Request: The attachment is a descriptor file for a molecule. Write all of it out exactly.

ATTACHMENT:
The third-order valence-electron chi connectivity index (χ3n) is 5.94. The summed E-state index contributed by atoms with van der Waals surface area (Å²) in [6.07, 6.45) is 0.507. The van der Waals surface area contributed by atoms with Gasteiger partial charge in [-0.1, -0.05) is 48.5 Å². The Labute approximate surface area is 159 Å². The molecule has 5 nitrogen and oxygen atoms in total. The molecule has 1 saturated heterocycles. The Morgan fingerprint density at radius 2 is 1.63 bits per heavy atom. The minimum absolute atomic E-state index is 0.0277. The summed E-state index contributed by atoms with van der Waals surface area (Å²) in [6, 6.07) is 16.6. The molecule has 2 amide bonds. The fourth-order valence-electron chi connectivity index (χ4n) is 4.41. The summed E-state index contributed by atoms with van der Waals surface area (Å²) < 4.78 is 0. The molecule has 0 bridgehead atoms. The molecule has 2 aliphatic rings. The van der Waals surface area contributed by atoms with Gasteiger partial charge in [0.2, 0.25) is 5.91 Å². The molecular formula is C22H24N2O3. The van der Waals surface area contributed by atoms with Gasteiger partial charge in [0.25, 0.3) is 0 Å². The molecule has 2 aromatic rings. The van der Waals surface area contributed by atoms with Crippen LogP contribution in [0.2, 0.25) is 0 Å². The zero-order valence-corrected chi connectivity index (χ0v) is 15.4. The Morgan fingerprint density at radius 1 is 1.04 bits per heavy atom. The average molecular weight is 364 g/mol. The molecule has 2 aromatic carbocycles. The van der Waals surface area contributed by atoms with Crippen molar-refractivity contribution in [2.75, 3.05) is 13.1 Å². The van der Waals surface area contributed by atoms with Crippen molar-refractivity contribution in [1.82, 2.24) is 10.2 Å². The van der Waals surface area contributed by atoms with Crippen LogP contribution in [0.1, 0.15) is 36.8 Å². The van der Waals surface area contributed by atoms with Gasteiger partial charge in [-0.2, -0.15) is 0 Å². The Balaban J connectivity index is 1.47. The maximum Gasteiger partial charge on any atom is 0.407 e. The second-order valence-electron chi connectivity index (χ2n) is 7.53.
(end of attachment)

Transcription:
The third-order valence-electron chi connectivity index (χ3n) is 5.94. The summed E-state index contributed by atoms with van der Waals surface area (Å²) in [6.07, 6.45) is 0.507. The van der Waals surface area contributed by atoms with Gasteiger partial charge in [-0.1, -0.05) is 48.5 Å². The Labute approximate surface area is 159 Å². The molecule has 5 nitrogen and oxygen atoms in total. The molecule has 1 saturated heterocycles. The Morgan fingerprint density at radius 2 is 1.63 bits per heavy atom. The minimum absolute atomic E-state index is 0.0277. The summed E-state index contributed by atoms with van der Waals surface area (Å²) in [6, 6.07) is 16.6. The molecule has 2 amide bonds. The fourth-order valence-electron chi connectivity index (χ4n) is 4.41. The summed E-state index contributed by atoms with van der Waals surface area (Å²) < 4.78 is 0. The molecule has 0 bridgehead atoms. The molecule has 2 aliphatic rings. The van der Waals surface area contributed by atoms with Gasteiger partial charge in [0.2, 0.25) is 5.91 Å². The molecular formula is C22H24N2O3. The van der Waals surface area contributed by atoms with Gasteiger partial charge in [0.25, 0.3) is 0 Å². The molecule has 2 aromatic rings. The van der Waals surface area contributed by atoms with Crippen LogP contribution in [0.2, 0.25) is 0 Å². The zero-order valence-corrected chi connectivity index (χ0v) is 15.4. The Morgan fingerprint density at radius 1 is 1.04 bits per heavy atom. The average molecular weight is 364 g/mol. The molecule has 2 aromatic carbocycles. The van der Waals surface area contributed by atoms with Crippen molar-refractivity contribution in [2.75, 3.05) is 13.1 Å². The van der Waals surface area contributed by atoms with Crippen molar-refractivity contribution in [1.82, 2.24) is 10.2 Å². The van der Waals surface area contributed by atoms with Crippen LogP contribution in [0.1, 0.15) is 36.8 Å². The van der Waals surface area contributed by atoms with Gasteiger partial charge in [-0.2, -0.15) is 0 Å². The Balaban J connectivity index is 1.47. The maximum Gasteiger partial charge on any atom is 0.407 e. The second-order valence-electron chi connectivity index (χ2n) is 7.53.